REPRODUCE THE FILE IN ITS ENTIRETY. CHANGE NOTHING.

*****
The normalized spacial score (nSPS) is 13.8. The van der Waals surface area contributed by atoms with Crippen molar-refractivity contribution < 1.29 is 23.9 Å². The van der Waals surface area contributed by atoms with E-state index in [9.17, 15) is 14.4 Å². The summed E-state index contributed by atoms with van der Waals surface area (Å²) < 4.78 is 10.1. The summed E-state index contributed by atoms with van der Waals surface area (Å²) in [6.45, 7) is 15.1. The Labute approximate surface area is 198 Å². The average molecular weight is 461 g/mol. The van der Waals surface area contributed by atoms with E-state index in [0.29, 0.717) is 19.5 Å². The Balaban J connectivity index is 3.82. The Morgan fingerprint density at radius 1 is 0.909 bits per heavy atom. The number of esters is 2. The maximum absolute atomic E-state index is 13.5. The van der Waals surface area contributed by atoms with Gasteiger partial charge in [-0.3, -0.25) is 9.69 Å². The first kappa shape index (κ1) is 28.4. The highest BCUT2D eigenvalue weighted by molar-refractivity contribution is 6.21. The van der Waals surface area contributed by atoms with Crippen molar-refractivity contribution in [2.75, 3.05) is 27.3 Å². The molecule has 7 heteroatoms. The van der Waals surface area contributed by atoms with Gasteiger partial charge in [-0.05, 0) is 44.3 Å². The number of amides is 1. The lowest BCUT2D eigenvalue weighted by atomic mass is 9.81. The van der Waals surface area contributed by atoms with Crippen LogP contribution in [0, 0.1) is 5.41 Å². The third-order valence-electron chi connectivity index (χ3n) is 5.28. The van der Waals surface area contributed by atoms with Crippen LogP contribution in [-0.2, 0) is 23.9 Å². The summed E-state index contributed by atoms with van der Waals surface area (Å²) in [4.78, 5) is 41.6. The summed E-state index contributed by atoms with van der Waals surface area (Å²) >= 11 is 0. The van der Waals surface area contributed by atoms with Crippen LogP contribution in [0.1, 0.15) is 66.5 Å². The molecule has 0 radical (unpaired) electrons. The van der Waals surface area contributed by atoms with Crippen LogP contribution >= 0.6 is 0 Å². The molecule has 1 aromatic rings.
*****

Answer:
The normalized spacial score (nSPS) is 13.8. The van der Waals surface area contributed by atoms with Crippen molar-refractivity contribution < 1.29 is 23.9 Å². The van der Waals surface area contributed by atoms with E-state index in [9.17, 15) is 14.4 Å². The summed E-state index contributed by atoms with van der Waals surface area (Å²) < 4.78 is 10.1. The summed E-state index contributed by atoms with van der Waals surface area (Å²) in [6.45, 7) is 15.1. The Labute approximate surface area is 198 Å². The average molecular weight is 461 g/mol. The van der Waals surface area contributed by atoms with E-state index in [0.29, 0.717) is 19.5 Å². The Balaban J connectivity index is 3.82. The Morgan fingerprint density at radius 1 is 0.909 bits per heavy atom. The number of esters is 2. The maximum absolute atomic E-state index is 13.5. The van der Waals surface area contributed by atoms with Gasteiger partial charge in [-0.3, -0.25) is 9.69 Å². The first kappa shape index (κ1) is 28.4. The highest BCUT2D eigenvalue weighted by molar-refractivity contribution is 6.21. The van der Waals surface area contributed by atoms with Crippen molar-refractivity contribution in [2.75, 3.05) is 27.3 Å². The molecule has 7 heteroatoms. The van der Waals surface area contributed by atoms with Gasteiger partial charge in [-0.05, 0) is 44.3 Å². The number of amides is 1. The lowest BCUT2D eigenvalue weighted by atomic mass is 9.81. The van der Waals surface area contributed by atoms with Crippen LogP contribution in [0, 0.1) is 5.41 Å². The third-order valence-electron chi connectivity index (χ3n) is 5.28. The van der Waals surface area contributed by atoms with Crippen LogP contribution in [-0.2, 0) is 23.9 Å². The summed E-state index contributed by atoms with van der Waals surface area (Å²) in [4.78, 5) is 41.6. The summed E-state index contributed by atoms with van der Waals surface area (Å²) >= 11 is 0. The van der Waals surface area contributed by atoms with Crippen LogP contribution in [0.1, 0.15) is 66.5 Å². The molecule has 0 radical (unpaired) electrons. The van der Waals surface area contributed by atoms with Crippen LogP contribution >= 0.6 is 0 Å². The molecule has 1 aromatic rings.